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Berries of my Heart; A Collection of Florida Blueberry, Blackberry and Strawberry Recipes

Berries of my Heart: A Collecton of Florida Blueberry, Blackberry and Strawberry Recipes. 63 recipes featuring Florida Blueberries, Blackberries, and Strawberries over 65 glossy photographs what to pair with your berries conversion charts full index Breads, Breakfast, Cakes, Desserts, Drinks, Salads, Sauces, Snacks, Spreads $30 shipping included #blueberries #strawberries #blackberries #recipes #farmtotable #BerriesofMyHeart

The Rainbow Food Phenomenon

Rainbow Cobb Salad Red, Orange, Yellow, Green, Blue, Violet, and Indigo. These colors are what Mother Nature provided to us. The hues are natural and beautiful. These vibrant colors are present in most fruits and vegetables adding a spark to many plates. The influx of multicolored “rainbow food” has become a popular food trend- flashing back to the disco era. These brightly colored foods appeal to many in the Millennial Generation as a new food fad. Unfortunately, most of these recipes require the heavy use of food coloring, consisting of unknown dyes and ingredients to tint the food. I have seen rainbow cake, rainbow bagels, rainbow pizza, and "unicorn drinks" making the stomach of eve

It's Blueberry Season

One of Central Florida's Favorite spring past-time is the emergence of U-Pick Blueberries patches all around. The sweet, succulent jewels are easy to pick, and even easier to eat. Blueberries are good source of antioxidants, heart healthy, and are a healthy addition to the diet. It is becoming one of the top agritourim activities in Florida in the spring. My top pick for U-Pick blueberries is Lake Catherine Blueberries, a family owned and run farm that also has a store to buy homemade goods and ice cream! They occasionally run specials wherein you contribute their selected charitable cause, you get a discount on your blueberry price. On the weekends you will find local bands playing out i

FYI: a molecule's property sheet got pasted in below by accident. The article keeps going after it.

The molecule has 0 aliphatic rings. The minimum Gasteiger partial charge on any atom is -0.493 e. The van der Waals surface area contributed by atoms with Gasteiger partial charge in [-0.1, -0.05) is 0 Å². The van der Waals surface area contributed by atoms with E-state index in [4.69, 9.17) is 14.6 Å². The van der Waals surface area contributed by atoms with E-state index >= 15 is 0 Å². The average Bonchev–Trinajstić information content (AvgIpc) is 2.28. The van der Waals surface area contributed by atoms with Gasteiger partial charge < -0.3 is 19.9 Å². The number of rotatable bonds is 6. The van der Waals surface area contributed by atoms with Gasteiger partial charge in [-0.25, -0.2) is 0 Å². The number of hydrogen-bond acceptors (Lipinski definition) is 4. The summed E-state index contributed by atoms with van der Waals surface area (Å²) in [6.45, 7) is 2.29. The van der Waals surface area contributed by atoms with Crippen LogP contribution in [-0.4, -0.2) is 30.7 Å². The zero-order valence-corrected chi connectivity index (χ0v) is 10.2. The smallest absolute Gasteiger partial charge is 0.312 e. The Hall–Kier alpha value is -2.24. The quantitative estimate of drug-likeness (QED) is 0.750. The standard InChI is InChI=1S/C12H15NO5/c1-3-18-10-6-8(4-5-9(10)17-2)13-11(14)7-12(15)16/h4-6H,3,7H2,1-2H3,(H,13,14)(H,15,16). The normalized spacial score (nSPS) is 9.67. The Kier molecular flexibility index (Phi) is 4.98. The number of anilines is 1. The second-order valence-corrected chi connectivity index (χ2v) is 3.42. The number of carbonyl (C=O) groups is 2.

Naturally Dyed Easter Eggs?

I've seen many articles posted about people wanting to use "natural dyes" for their easter eggs. After some research on how people have done it, I decided to try it. Here's what worked and what didn't. I started with ingredients that I had available in my house which are known stainers (such as to my white chef coats, cutting boards, etc.) Day 1: I mix each ingredient with 1 cup of boiling water. I added 1 tablespoon white distilled vinegar (unless otherwise noted) and allowed to cool to too temperature. I started with raw eggs (fortuitous on my sake) and soaked each egg for about 1 hour. Most of the colors hadn't started to be absorbed by the shell. At this point I moved each the cont

All you can pick-tomatoes

Tomato u-pick is a fun way to stock up your pantry and belly on lucious ripe (or green tomatoes). Check out this place in South Florida. It is 710 U-pick off of highway 710 in Indiantown, Florida. It is 10 miles west of Indiantown and 16 miles east of Okeechobee. Keep your eyes peeled and GPS on to spot a small road side sign on the East side of the road. The building is not visible from the road either. Produce is either pre-picked or U-pick. Tomato U-pick variety is "Florida 47", a juicy yet firm variety. Fill a 5-gallon bucket with tomatoes, eggplant or numerous varieties of peppers (mix and match) for $12! A 5-gallon bucket of tomatoes weighs approximately 30# when filled. Other pro

Making your Strawberries last all summer